Lorem ipsum dolor sit amet, consectetur adipiscing elit. Suspendisse arcu sem, bibendum vel condimentum eget, posuere a tellus. Aenean non arcu lorem. Fusce ut dolor erat. Cras posuere, mi eu convallis facilisis, tellus turpis molestie lacus, vitae tempor magna felis a erat. Etiam sollicitudin aliquet dapibus. Cras euismod urna in purus semper condimentum. Pellentesque malesuada porttitor odio, ac mollis nisi consequat eget. In in nisl neque. Integer vel consectetur quam. Nunc quam libero, accumsan in placerat at, lacinia feugiat arcu. Aenean convallis lobortis justo, vel scelerisque nibh consectetur a. Maecenas eu gravida nisi. Praesent sed magna dui, sed cursus magna. Donec euismod, neque at dignissim cursus, arcu libero egestas ante, a egestas augue lorem eget arcu. Phasellus vel nibh non tellus porta fringilla eget quis urna. Morbi vitae est sem. Sed sodales tristique nisl, vel rhoncus orci placerat mollis. Curabitur posuere nibh ligula, sed iaculis massa.

Pellentesque libero tortor, laoreet ac vestibulum et, placerat vel nisi. Etiam ultrices faucibus gravida. Praesent porttitor interdum tempus. Morbi lacinia massa sed nunc iaculis in mattis ante consectetur. Phasellus eu felis massa. Maecenas ac dolor dui, sed dapibus sem. Fusce velit nulla, iaculis ut consectetur non, facilisis non quam. Praesent in orci dui. Vestibulum at adipiscing mi. Sed tortor lectus, porttitor et congue vel, eleifend nec mauris. Suspendisse potenti. Curabitur placerat porta vehicula. Nam non purus justo. Praesent hendrerit lacinia pulvinar. Nunc venenatis sapien et dolor adipiscing et tempus magna viverra. Integer porta pellentesque magna, vel feugiat odio aliquam sed. Cras facilisis, lectus vitae elementum iaculis, dui odio gravida elit, at auctor urna libero eget mi. Cras vel quam vitae velit iaculis aliquam. Aliquam non volutpat nulla. Nulla non ligula massa.  

If you need more, there’s a Lorem Ipsum generator online at www.lipsum.com.

Hard-copy vs. electronic editing

Here’s link to an interesting blog post from the folks at 37signals about hard-copy markup using copy editor’s marks vs. electronic editing using track changes in Word. The post and most of the comments lean towards hard-copy editing being superior. My experience is that electronic editing is far simpler, faster, and easier for authors to understand, especially when there are lots of changes (in which case a marked-up hard copy can become extremely unwieldy). I do recommend a hard-copy final proof if time allows, but for substantive and copy editing, my view is that track changes is the way to go.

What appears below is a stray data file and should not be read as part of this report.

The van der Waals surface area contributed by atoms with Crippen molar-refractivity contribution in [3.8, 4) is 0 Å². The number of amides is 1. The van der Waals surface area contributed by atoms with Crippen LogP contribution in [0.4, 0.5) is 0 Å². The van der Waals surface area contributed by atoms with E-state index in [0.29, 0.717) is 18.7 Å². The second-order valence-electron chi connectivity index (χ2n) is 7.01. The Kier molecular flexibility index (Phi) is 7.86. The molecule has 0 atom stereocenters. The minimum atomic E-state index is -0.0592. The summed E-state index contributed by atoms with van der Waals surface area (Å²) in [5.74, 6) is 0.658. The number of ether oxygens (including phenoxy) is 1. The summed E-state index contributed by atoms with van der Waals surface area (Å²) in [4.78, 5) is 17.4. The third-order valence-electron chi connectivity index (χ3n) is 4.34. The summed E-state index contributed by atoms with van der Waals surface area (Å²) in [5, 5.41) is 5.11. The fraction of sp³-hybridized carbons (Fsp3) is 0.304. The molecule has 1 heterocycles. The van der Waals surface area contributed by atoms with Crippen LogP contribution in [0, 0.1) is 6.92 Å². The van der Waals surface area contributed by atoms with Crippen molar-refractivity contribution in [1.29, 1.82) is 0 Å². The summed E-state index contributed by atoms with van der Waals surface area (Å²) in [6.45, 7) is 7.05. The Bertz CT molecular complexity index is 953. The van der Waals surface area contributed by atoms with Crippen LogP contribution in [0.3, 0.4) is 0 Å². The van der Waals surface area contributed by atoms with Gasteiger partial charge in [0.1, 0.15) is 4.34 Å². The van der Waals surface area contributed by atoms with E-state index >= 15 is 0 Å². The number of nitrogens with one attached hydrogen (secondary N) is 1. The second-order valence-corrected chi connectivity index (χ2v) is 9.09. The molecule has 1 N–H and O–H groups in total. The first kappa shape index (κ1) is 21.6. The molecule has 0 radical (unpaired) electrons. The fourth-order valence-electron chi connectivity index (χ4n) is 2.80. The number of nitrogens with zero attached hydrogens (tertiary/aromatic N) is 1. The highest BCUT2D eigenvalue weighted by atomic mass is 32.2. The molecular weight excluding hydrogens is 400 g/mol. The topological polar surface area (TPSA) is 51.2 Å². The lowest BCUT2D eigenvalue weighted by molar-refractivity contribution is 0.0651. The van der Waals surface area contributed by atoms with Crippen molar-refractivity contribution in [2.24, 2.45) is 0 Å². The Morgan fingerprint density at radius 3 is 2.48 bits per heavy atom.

What Went Wrong? The NYT corrects 7 errors in one published article

A surprising number of writing and editing mistakes combined to result in the New York Times publishing an article about Walter Cronkite that contained a whopping seven errors, including incorrect names and dates, among other problems.

When I was in journalism school, we were automatically docked 50% on any assignment that had a name spelled wrong or a date incorrect, since those things are such a huge deal. I once got a failing mark on a story because I’d incorrectly tacked an “e” onto an “Ann.” So for the times to slip up this many times in one piece about a public figure is surprising, to say the least.

Perhaps that’s why their Public Editor has analyzed the situation in an interesting article that you can read here. 

Here’s the short version of what happened:

Even a newspaper like The Times, with layers of editing to ensure accuracy, can go off the rails when communication is poor, individuals do not bear down hard enough, and they make assumptions about what others have done. Five editors read the article at different times, but none subjected it to rigorous fact-checking, even after catching two other errors in it. And three editors combined to cause one of the errors themselves.

It’s an interesting study of the editorial process, and what can go wrong.

Ever wonder exactly what editors do?

Vanity Fair has taken a jab at Sarah Palin by setting its editorial staff to work on her resignation speech. The point of the excercise from VF’s perspective, of course, was to further hammer home a point that has been made many times already — the speech had some issues. I’m posting their work here because it provides an excellent picture of what editors do, and how much an editor (or three, in this case) can improve text. So whether you’re a Palin fan or not, if you’ve always wondered what editors do, take a peek at this link. How much could an editor improve your printed materials, scripts, or presentations?

A freelance travel & lifestyle writer/editor in Vancouver, B.C.